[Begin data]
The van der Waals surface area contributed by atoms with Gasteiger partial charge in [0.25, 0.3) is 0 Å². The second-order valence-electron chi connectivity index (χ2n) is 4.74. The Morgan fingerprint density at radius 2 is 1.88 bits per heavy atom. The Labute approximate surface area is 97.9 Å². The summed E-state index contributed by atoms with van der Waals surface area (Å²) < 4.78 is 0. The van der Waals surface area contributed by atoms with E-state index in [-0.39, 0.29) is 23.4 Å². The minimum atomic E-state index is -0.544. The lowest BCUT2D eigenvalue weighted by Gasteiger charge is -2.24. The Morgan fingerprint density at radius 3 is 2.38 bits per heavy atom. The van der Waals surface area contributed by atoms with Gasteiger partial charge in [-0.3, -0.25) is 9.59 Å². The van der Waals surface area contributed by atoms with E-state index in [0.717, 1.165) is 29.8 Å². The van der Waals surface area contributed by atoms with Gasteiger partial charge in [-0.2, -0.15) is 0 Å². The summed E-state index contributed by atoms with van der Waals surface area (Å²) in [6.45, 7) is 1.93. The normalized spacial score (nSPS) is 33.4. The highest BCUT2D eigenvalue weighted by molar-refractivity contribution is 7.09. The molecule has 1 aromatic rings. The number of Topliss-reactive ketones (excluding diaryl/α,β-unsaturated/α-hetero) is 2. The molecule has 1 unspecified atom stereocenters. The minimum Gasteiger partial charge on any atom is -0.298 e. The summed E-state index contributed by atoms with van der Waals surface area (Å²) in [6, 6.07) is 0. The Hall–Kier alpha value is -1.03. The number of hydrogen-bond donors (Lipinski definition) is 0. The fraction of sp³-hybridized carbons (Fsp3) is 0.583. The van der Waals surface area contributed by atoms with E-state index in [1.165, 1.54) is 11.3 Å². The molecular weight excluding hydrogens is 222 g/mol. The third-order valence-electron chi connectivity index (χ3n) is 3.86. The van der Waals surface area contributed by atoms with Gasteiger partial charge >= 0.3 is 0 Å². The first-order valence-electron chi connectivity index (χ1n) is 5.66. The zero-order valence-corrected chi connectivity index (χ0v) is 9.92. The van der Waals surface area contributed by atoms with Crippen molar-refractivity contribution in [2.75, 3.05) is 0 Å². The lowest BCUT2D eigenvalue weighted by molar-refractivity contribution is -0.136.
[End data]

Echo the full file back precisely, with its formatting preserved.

The van der Waals surface area contributed by atoms with Gasteiger partial charge in [0.25, 0.3) is 0 Å². The second-order valence-electron chi connectivity index (χ2n) is 4.74. The Morgan fingerprint density at radius 2 is 1.88 bits per heavy atom. The Labute approximate surface area is 97.9 Å². The summed E-state index contributed by atoms with van der Waals surface area (Å²) < 4.78 is 0. The van der Waals surface area contributed by atoms with E-state index in [-0.39, 0.29) is 23.4 Å². The minimum atomic E-state index is -0.544. The lowest BCUT2D eigenvalue weighted by Gasteiger charge is -2.24. The Morgan fingerprint density at radius 3 is 2.38 bits per heavy atom. The van der Waals surface area contributed by atoms with Gasteiger partial charge in [-0.3, -0.25) is 9.59 Å². The van der Waals surface area contributed by atoms with E-state index in [0.717, 1.165) is 29.8 Å². The van der Waals surface area contributed by atoms with Gasteiger partial charge in [-0.2, -0.15) is 0 Å². The summed E-state index contributed by atoms with van der Waals surface area (Å²) in [6.45, 7) is 1.93. The normalized spacial score (nSPS) is 33.4. The highest BCUT2D eigenvalue weighted by molar-refractivity contribution is 7.09. The molecule has 1 aromatic rings. The number of Topliss-reactive ketones (excluding diaryl/α,β-unsaturated/α-hetero) is 2. The molecule has 1 unspecified atom stereocenters. The minimum Gasteiger partial charge on any atom is -0.298 e. The summed E-state index contributed by atoms with van der Waals surface area (Å²) in [6, 6.07) is 0. The Hall–Kier alpha value is -1.03. The number of hydrogen-bond donors (Lipinski definition) is 0. The fraction of sp³-hybridized carbons (Fsp3) is 0.583. The van der Waals surface area contributed by atoms with E-state index in [1.165, 1.54) is 11.3 Å². The molecular weight excluding hydrogens is 222 g/mol. The third-order valence-electron chi connectivity index (χ3n) is 3.86. The van der Waals surface area contributed by atoms with Gasteiger partial charge >= 0.3 is 0 Å². The first-order valence-electron chi connectivity index (χ1n) is 5.66. The zero-order valence-corrected chi connectivity index (χ0v) is 9.92. The van der Waals surface area contributed by atoms with Crippen molar-refractivity contribution in [2.75, 3.05) is 0 Å². The lowest BCUT2D eigenvalue weighted by molar-refractivity contribution is -0.136.